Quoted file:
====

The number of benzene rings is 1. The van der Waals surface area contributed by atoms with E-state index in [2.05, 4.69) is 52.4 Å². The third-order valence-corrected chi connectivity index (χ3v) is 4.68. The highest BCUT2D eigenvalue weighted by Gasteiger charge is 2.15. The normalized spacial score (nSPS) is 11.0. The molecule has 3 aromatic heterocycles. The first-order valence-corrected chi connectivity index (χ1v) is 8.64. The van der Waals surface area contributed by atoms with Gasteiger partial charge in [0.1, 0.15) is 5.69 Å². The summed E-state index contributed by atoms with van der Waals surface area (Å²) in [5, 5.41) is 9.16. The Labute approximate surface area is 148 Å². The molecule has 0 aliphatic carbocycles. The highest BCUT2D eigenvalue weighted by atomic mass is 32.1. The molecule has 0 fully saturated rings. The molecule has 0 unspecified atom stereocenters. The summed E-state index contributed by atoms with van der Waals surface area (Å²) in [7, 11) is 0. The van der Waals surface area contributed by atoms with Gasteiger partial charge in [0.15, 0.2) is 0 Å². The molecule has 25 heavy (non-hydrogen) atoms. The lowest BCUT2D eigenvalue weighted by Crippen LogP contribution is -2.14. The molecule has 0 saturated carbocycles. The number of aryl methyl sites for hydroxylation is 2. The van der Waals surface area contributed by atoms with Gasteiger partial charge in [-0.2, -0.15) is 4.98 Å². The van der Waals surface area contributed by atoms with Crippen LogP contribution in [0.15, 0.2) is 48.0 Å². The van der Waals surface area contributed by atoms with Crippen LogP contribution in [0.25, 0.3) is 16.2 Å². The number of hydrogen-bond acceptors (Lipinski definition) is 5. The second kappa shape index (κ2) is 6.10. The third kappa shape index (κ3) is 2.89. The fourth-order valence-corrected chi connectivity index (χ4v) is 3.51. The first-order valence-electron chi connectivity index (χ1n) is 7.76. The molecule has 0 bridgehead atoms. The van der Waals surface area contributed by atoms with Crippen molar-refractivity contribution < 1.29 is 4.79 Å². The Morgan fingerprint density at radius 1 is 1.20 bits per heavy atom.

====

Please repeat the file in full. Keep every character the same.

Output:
The number of benzene rings is 1. The van der Waals surface area contributed by atoms with E-state index in [2.05, 4.69) is 52.4 Å². The third-order valence-corrected chi connectivity index (χ3v) is 4.68. The highest BCUT2D eigenvalue weighted by Gasteiger charge is 2.15. The normalized spacial score (nSPS) is 11.0. The molecule has 3 aromatic heterocycles. The first-order valence-corrected chi connectivity index (χ1v) is 8.64. The van der Waals surface area contributed by atoms with Gasteiger partial charge in [0.1, 0.15) is 5.69 Å². The summed E-state index contributed by atoms with van der Waals surface area (Å²) in [5, 5.41) is 9.16. The Labute approximate surface area is 148 Å². The molecule has 0 aliphatic carbocycles. The highest BCUT2D eigenvalue weighted by atomic mass is 32.1. The molecule has 0 fully saturated rings. The molecule has 0 unspecified atom stereocenters. The summed E-state index contributed by atoms with van der Waals surface area (Å²) in [7, 11) is 0. The van der Waals surface area contributed by atoms with Gasteiger partial charge in [0.15, 0.2) is 0 Å². The molecule has 25 heavy (non-hydrogen) atoms. The lowest BCUT2D eigenvalue weighted by Crippen LogP contribution is -2.14. The molecule has 0 saturated carbocycles. The number of aryl methyl sites for hydroxylation is 2. The van der Waals surface area contributed by atoms with Gasteiger partial charge in [-0.2, -0.15) is 4.98 Å². The van der Waals surface area contributed by atoms with Crippen LogP contribution in [0.15, 0.2) is 48.0 Å². The van der Waals surface area contributed by atoms with Crippen LogP contribution in [0.25, 0.3) is 16.2 Å². The number of hydrogen-bond acceptors (Lipinski definition) is 5. The second kappa shape index (κ2) is 6.10. The third kappa shape index (κ3) is 2.89. The fourth-order valence-corrected chi connectivity index (χ4v) is 3.51. The first-order valence-electron chi connectivity index (χ1n) is 7.76. The molecule has 0 bridgehead atoms. The van der Waals surface area contributed by atoms with Crippen molar-refractivity contribution < 1.29 is 4.79 Å². The Morgan fingerprint density at radius 1 is 1.20 bits per heavy atom.